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65 of 73 people found the following review helpful By "jessilc" on November 10, 2003
Format: Hardcover
Many readers are familiar with Anne Frank: The diary of a young girl which is an edited version of the diary Anne wrote while in hiding. What the revised critical edition is three versions of Anne's diary: The version which was edited by her father and first published, the version that Anne herself edited while in hiding, and Anne's complete diary. These three versions run side by side in the book allowing the reader to see the differences between them. Also before the diary itself there is a lengthy introduction with information about the Frank family, how the diary came to be published and different editions of the diary.
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38 of 42 people found the following review helpful By Deb Zirkle on February 23, 2007
Format: Hardcover Verified Purchase
After reading many versions of the Diary of Anne Frank, it was great to finally see the original version Anne herself wrote, with no edits. The first part of this book details the verification process when the authenticity of Anne's diary was challenged. The second part takes Anne's original diary, her own edited version that she began just before discovery, and the published version that Otto edited and compares them in small sections together. Its very well documented and if this is an area of interest to you, I highly recommend it.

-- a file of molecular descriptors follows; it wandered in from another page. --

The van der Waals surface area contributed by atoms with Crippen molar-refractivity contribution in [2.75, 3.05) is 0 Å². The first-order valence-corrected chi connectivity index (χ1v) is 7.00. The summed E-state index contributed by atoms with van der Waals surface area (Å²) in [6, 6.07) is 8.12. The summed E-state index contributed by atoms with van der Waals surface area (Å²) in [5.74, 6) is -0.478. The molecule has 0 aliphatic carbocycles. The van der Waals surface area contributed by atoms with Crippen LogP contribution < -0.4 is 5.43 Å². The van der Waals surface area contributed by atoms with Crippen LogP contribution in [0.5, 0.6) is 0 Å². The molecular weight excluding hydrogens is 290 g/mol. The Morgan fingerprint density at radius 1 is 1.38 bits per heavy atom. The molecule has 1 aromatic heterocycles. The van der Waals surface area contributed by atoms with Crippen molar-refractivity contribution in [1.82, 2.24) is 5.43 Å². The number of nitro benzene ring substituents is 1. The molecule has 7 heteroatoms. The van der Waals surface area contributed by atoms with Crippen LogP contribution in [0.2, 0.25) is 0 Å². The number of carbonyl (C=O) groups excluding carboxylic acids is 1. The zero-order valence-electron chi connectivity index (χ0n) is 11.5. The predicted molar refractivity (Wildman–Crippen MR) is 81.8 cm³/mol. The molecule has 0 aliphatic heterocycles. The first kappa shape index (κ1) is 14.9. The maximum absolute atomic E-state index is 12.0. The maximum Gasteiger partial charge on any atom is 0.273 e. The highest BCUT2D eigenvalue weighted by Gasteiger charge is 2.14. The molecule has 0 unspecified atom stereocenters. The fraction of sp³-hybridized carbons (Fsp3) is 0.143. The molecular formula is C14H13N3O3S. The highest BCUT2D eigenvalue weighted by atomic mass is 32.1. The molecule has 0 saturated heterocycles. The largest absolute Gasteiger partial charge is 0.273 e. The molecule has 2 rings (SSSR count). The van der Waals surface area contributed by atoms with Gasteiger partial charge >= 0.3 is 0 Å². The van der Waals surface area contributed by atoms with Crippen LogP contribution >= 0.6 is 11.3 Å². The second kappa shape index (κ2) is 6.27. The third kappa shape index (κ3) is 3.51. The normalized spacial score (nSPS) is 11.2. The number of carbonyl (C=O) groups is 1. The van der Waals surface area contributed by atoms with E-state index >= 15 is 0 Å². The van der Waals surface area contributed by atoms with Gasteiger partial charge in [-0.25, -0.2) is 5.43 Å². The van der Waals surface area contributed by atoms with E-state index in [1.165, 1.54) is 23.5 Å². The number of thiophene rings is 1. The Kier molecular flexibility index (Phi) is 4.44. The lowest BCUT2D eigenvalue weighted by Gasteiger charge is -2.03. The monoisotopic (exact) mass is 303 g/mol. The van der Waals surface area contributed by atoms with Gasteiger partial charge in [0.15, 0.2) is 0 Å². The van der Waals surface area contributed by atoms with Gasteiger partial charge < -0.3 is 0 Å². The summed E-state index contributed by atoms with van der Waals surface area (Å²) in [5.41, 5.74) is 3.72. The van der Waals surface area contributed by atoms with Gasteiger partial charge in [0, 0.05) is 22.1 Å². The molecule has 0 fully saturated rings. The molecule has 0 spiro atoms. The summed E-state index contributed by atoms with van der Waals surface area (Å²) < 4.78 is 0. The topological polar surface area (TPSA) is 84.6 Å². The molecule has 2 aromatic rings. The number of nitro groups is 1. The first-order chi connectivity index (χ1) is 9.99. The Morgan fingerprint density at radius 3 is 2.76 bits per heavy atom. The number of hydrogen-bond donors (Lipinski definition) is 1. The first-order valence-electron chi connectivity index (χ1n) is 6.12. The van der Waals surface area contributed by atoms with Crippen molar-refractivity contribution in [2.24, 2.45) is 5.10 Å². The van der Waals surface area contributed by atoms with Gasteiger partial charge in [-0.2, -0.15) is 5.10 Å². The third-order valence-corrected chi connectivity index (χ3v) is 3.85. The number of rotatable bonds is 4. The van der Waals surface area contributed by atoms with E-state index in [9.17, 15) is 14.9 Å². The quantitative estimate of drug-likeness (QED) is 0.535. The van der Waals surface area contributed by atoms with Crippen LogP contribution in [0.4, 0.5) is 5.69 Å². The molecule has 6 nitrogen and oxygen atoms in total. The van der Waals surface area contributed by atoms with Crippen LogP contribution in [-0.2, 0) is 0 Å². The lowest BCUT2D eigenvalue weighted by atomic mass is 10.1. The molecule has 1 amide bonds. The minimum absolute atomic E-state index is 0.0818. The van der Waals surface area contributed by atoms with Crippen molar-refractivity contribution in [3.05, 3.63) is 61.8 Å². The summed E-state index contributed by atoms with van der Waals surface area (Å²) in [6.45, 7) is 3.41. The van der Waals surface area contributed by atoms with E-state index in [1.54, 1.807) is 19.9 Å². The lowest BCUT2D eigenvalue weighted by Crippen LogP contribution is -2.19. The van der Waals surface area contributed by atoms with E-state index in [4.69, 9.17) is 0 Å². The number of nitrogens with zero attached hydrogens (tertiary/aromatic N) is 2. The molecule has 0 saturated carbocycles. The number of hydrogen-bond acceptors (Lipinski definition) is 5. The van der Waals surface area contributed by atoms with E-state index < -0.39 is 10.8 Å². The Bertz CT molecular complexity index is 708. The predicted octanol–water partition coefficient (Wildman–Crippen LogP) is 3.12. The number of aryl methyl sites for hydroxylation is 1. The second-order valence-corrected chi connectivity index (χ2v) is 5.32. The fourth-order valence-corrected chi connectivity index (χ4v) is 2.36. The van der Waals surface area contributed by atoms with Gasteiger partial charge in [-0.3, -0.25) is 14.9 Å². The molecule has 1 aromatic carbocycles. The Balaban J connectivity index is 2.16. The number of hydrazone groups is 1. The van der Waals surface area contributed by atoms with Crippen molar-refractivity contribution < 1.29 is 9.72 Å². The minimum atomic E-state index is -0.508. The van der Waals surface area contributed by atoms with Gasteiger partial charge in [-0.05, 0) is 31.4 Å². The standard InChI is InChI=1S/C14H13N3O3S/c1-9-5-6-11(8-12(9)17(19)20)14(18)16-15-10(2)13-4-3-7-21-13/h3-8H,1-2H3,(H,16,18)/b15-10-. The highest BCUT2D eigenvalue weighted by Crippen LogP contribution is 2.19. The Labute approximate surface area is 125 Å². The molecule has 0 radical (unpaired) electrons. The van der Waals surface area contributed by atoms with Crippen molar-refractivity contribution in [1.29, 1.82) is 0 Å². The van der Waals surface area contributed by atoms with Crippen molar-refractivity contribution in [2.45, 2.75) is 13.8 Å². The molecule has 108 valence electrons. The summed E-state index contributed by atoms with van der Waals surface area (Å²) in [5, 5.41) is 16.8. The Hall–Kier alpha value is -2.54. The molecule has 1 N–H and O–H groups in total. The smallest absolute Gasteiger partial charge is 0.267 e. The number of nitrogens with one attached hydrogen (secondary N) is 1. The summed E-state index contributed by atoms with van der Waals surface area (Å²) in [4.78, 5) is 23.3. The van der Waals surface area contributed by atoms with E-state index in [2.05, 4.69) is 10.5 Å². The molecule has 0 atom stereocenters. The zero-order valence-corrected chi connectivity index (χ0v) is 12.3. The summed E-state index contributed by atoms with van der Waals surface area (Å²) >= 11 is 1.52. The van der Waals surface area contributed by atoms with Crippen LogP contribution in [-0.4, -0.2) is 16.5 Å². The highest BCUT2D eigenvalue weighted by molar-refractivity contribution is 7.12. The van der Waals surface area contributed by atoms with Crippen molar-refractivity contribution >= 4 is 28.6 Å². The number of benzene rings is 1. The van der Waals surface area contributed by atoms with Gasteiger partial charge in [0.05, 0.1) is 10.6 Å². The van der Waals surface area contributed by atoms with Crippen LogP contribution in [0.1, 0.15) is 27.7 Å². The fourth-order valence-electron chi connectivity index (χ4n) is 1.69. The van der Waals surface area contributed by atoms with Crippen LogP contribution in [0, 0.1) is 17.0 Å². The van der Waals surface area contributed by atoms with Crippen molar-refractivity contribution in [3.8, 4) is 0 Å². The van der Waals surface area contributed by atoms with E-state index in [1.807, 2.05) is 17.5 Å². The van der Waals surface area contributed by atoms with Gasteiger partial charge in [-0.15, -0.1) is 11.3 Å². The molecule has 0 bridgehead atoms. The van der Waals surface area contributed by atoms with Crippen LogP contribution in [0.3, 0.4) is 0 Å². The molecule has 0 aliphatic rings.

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20 of 22 people found the following review helpful By Z Hayes HALL OF FAMETOP 50 REVIEWERVINE VOICE on November 1, 2012
Format: Mass Market Paperback
I adore Anne Frank: The Diary of a Young Girl and have read it multiple times over the years. Anne's diary has come to mean different things to me as I've grown older - when I first read it as a ten-year-old girl, I was fascinated by the hidden life she led with her family and there was a sense of dread and excitement about her precarious circumstances, the danger of being discovered. When I read Anne's diary again as a teenager, I came to empathize with Anne's frustrations with her mother and the other adults around her whom Anne felt did not understand her and treated her as a child. I felt Anne's desire to be 'heard' and not just treated as an inconvenience or child was so much aligned with what I was going through during adolescence.

When I re-read the diary as an adult, I came to appreciate all the other things - the tragedy of having lost such an amazing and talented young voice in the most horrible of circumstances; the beauty of Anne's writing which is all the more amazing given how young she was when she wrote this diary; and the themes of alienation, fear, and hope. Now, as the mother of a young daughter, I read this diary again and gain another fresh perspective - of the complex relationship between daughter and mother. Anne had a strained relationship with her mother Edith, and clearly gravitated toward her beloved Pim (father). This was obvious even before Anne and her family were compelled to move into hiding in the Annex. As a mother, reading Anne's thoughts about her mother (often unflattering) was a disconcerting experience, though things do improve somewhat later on.

Anne Frank's Diary of a Young Girl is a classic not only of Holocaust literature, but also a classic Young Adult read with its myriad themes that will appeal to both adolescents and adult readers.